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Medieval (general)

This tag is used when a more specific date isn’t available covering very roughly the 11-14th centuries.

LHMP entry

This, and next week’s article, appear to come out of a conference session inspired by Dinshaw’s book Getting Medieval: Sexualities and Communities, Pre- and Postmodern. Which I have not yet covered. In general, this article is meta-commentary on the topics of the book, rather than discussing new data or interpretations.

[This is from the same group of papers commenting on Dinshaw's Getting Medieval: Sexualities and Communities, Pre- and Postmodern as entry #242 by Dinshaw herself.]

Hollywood expresses an appreciation for how Dinshaw articulates a queer desire “for partial, affective connection, for community, for even a touch across time” and how that shapes how queer historians approach their topic. [This is a theme that is certainly aligned with the purpose of the Project.]

Amer begins by tackling the Whorfian-tinged assertion that the lack of a specific terminology for lesbianism in medieval Europe contributed to a lack of modern scholarship about same-sex desire between women in that era, by noting that the existence of a diverse and specific vocabulary for the topic in medieval Arabic (sahq, sihaqa, musahaqat, al-nisa’, sahiqa) hasn’t resulted in a vibrant field of study. This is particularly disappointing given the significant surviving literature on the topic.

This is an overview of treatments of human sexuality as indicated in the title. Only a very small amount of material pertains to same-sex sexuality, so this summary will be brief. The subject matter is medical, astrological, and philosophical treatises of the 12-15th centuries, either written in or translated into Latin.

Vern L. Bullough wrote a number of articles in the 1970s through 1990s on topics relating to crossdressing and “transvestism” in the middle ages. They are all thoroughly outdated, especially with respect to contextualizing gender presentation as it relates to gender identity and sexual orientation. I’m going to summarize the article using more current terminology (that would not have been available to Bullough at the time this was written).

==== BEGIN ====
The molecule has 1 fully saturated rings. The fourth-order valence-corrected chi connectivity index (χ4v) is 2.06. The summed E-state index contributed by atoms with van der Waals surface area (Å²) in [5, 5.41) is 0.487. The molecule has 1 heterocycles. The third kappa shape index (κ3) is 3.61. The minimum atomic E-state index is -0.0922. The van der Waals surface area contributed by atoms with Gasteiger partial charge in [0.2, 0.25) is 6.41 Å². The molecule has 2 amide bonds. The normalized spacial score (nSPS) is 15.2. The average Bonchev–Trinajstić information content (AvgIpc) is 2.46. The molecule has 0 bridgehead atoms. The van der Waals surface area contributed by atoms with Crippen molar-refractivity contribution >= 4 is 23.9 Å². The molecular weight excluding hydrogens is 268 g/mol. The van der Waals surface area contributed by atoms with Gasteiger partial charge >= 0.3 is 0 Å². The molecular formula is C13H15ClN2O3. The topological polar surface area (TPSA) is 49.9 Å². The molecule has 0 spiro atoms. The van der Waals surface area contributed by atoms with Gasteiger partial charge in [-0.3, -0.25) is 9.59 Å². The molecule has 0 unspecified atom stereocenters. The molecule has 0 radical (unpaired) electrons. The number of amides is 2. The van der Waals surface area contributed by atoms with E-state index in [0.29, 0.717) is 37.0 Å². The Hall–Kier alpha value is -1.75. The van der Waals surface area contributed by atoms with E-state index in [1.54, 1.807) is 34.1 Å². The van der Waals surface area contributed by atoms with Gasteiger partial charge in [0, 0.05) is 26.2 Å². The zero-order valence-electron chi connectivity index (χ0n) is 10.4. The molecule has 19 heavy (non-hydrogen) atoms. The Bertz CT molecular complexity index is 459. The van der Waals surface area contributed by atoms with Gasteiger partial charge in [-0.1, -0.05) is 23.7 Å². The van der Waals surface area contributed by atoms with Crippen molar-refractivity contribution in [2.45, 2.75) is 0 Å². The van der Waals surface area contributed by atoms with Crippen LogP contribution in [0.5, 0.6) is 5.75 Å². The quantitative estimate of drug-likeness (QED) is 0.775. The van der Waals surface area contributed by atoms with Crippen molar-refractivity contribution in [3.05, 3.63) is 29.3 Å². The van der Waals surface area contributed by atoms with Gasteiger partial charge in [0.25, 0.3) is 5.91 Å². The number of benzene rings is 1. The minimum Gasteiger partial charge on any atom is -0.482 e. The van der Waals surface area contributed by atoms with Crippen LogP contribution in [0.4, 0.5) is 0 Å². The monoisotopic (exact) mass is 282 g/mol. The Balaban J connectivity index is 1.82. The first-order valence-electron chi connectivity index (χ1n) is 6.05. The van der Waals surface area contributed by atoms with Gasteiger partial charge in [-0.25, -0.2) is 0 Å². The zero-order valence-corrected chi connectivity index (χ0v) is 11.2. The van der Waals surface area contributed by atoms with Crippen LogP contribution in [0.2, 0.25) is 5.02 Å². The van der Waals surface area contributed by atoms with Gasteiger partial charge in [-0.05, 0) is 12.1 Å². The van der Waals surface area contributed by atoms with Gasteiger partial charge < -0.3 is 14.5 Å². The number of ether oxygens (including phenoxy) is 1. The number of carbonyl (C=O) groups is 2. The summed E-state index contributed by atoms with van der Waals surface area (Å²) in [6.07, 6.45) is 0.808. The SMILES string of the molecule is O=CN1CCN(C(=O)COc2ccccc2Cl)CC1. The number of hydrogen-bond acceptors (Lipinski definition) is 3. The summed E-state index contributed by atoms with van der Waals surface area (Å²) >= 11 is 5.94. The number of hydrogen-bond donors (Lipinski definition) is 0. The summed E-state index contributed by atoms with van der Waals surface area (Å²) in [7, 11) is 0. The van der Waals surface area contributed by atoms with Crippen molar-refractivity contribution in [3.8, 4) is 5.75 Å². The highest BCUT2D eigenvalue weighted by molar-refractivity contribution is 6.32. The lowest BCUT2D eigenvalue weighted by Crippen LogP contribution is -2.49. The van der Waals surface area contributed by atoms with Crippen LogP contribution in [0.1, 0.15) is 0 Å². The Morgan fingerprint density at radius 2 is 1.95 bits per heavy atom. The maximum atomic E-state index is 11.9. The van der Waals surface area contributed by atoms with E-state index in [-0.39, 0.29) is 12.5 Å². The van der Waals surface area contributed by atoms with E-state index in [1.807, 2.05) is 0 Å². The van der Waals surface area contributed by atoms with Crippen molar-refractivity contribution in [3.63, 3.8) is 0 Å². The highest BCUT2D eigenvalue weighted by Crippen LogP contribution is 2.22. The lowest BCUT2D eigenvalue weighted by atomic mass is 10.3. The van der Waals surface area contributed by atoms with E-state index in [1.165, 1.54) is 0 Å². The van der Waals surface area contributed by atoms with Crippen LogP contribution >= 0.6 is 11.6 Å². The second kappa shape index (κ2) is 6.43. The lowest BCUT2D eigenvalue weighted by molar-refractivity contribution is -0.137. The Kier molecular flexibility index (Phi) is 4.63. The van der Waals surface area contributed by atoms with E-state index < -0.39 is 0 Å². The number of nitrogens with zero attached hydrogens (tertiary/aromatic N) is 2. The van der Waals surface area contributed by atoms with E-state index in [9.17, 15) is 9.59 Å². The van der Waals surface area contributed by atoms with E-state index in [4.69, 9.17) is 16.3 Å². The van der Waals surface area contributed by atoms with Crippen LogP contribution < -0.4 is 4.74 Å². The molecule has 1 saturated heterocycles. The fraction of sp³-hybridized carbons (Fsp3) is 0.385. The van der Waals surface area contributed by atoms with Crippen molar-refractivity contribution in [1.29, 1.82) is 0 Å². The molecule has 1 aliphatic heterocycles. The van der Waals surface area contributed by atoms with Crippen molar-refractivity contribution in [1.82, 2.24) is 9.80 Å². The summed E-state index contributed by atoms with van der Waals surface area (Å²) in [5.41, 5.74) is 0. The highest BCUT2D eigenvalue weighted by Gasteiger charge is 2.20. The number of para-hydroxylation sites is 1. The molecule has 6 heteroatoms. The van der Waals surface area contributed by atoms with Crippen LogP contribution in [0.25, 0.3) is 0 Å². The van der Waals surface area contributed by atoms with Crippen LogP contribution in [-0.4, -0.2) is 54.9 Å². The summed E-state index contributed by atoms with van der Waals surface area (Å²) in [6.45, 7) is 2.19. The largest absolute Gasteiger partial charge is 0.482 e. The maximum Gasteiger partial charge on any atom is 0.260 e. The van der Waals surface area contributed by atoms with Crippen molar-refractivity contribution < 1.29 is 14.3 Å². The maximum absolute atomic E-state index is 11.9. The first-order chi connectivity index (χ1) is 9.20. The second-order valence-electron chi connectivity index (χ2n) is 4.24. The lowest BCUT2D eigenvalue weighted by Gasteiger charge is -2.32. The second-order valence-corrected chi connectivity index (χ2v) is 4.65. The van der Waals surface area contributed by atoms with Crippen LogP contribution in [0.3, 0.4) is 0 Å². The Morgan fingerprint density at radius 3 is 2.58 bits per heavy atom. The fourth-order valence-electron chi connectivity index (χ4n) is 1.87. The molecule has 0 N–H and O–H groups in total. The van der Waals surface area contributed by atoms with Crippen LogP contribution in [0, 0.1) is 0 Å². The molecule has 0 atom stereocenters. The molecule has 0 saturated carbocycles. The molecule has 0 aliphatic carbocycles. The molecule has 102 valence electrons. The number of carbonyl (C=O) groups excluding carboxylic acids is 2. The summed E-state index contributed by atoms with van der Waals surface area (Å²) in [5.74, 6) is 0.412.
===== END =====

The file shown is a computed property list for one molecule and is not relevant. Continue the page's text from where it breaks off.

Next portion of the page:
This is a long summary article on ideas, attitudes, social structures, and legal principles relating to women’s sexuality in medieval Europe. Only a very small section is at all relevant to same-sex sexuality, and that is in a section entitled “Continued Silences” so you can already guess how scanty it’s likely to be, especially given that the “silence” it refers to is women’s own writings about sexuality in general, not specifically same-sex experiences. (It’s always useful to take note of the publication date of articles like this.

[Note: I’ll be including additional data and discussion of some of the vocabulary discussed in this article for my readers. The original article was written for an audience that is assumed to have a familiarity--perhaps even fluency--in the Welsh language. I think it’s not entirely self-serving to think that my PhD in Welsh historical linguistics might be excuse enough to think I can bridge that gap for my readers.

Scholarship on medieval Arabic literature has tended to focus on scholarly works or on the specific set of stories that has come to western attention as the Thousand and One Nights. Only recently has the enormous corpus of traditional popular epics begun to receive more attention and analysis. This article looks at one specific episode in a longer epic that illustrates the popular motif of the warrior woman, and how she becomes a force either for disruption or stability.

[Note: I originally picked this up thinking that it would cover literary female cross-dressing knights as well as male ones. Although the article is entirely about men cross-dressing as women, it helps to round out the picture of how medieval people viewed clothing as a gender signifier and some of the asymmetries of cross-gender behavior.]

Putter looks at the phenomenon of (male) cross-dressing knights, both in historical records and in chivalric romances and considers how the topic contributes to our understanding of gender and sex categories in the middle ages.

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